V. Returning ~ this phase is essentially a logical extension of the previous phase of analysis and sense-making. The only, and very important, difference is that this is now done together with the original story-tellers. The purpose of this phase is also two-fold, namely to: (a) build some shared understanding — around the context-rich emerging narrative patterns — of the current challenges at hand and (b) using the insights and understandings gained from this collaborative sense-making work is to ask the important ‘so what‘ question. In other words, asking the question: what, if any thing, do the emerging narrative patterns actually mean for the current problem situation as seen and experienced by the relevant participants in the research process? Is there indeed a need for changing the current situation? And if so, what kind of change and in which direction should this be undertaken?

VI. Implementing ~ this phase / step in the NAR process is essentially building on what emerged during the previous phase / step — especially figuring out the directionality of any social change expressed in the previous phase. This is done by continuously exploring the next step(s) as adjacent possibles — in other words, figuring out what can be done in the present to bring about the desired change (for more on this, see the ToC page). By keeping the focus on the next step(s) is also a way of avoiding the trap of becoming overly ‘visionary’ with what can seemingly only be done at some or other deferred point in the distant future. When these are developed and presented as preferred scenarios for the future they tend to become too idealistic — abstract and normative — completely disconnected from the complexities of the current situation in order to be realized in the present. This, however, can be overcome by keeping the research focus squarely on engaging with the emerging narrative patterns. The new insights and understandings that can be gained from this practical / implementation work is, in fact, critical for co-producing said transformation knowledge (see homepage) — which, in turn, offers researchers with yet another golden opportunity for refining, changing their initial guiding problem statements and research questions, or developing new ones (dynamic epistemic objects).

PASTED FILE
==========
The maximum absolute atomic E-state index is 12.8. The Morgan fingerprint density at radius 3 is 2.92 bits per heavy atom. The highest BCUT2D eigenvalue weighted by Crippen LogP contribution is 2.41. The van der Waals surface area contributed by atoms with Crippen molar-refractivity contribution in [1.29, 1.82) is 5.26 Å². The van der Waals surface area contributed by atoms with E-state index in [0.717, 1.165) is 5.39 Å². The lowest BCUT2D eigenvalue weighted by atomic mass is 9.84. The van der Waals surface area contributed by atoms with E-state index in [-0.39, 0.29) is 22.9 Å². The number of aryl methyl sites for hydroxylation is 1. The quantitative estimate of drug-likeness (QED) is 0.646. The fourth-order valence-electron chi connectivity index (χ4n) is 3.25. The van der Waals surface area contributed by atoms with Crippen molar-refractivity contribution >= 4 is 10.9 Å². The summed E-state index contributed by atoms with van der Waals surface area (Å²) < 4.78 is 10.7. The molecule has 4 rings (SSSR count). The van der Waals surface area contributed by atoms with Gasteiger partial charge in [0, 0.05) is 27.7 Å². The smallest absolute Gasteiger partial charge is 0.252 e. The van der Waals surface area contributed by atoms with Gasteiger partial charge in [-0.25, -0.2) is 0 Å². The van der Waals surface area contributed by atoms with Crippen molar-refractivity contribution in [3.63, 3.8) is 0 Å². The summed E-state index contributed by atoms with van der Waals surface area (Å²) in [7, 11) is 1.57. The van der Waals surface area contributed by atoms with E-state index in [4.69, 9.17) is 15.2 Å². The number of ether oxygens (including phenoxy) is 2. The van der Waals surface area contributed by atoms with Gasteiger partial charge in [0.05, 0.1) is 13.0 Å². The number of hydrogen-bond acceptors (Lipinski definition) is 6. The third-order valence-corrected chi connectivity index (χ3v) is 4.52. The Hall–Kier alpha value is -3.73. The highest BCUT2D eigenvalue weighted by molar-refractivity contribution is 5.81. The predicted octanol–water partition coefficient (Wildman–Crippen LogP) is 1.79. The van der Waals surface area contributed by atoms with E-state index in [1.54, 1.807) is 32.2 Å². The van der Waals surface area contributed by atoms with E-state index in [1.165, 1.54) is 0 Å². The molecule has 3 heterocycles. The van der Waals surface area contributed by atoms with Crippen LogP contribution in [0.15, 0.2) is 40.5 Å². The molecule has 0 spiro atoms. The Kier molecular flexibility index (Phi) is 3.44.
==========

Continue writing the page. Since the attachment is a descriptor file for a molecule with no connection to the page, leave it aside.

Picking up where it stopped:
Vector Monitoring & Evaluation1

As soon as the community of story-tellers have embarked upon a certain course of action / pathway of change, the challenge then becomes one of providing them with on-going, real-time feedback in terms of the actual directionality of the unfolding social change process (for more on this, see the ToC page). This can be achieved by eliciting and collecting more lived experiences and narratives of the social change process itself and feeding this back to the community of story-tellers for real-time decision-making. The role of the researchers in this is to make this new cycle of story telling and collecting as meaningful and understandable as possible — in so doing, facilitating the social change process by continuously providing data-rich inputs for figuring out the next step(s) forwards or sideways (for more on this, see the ToC page).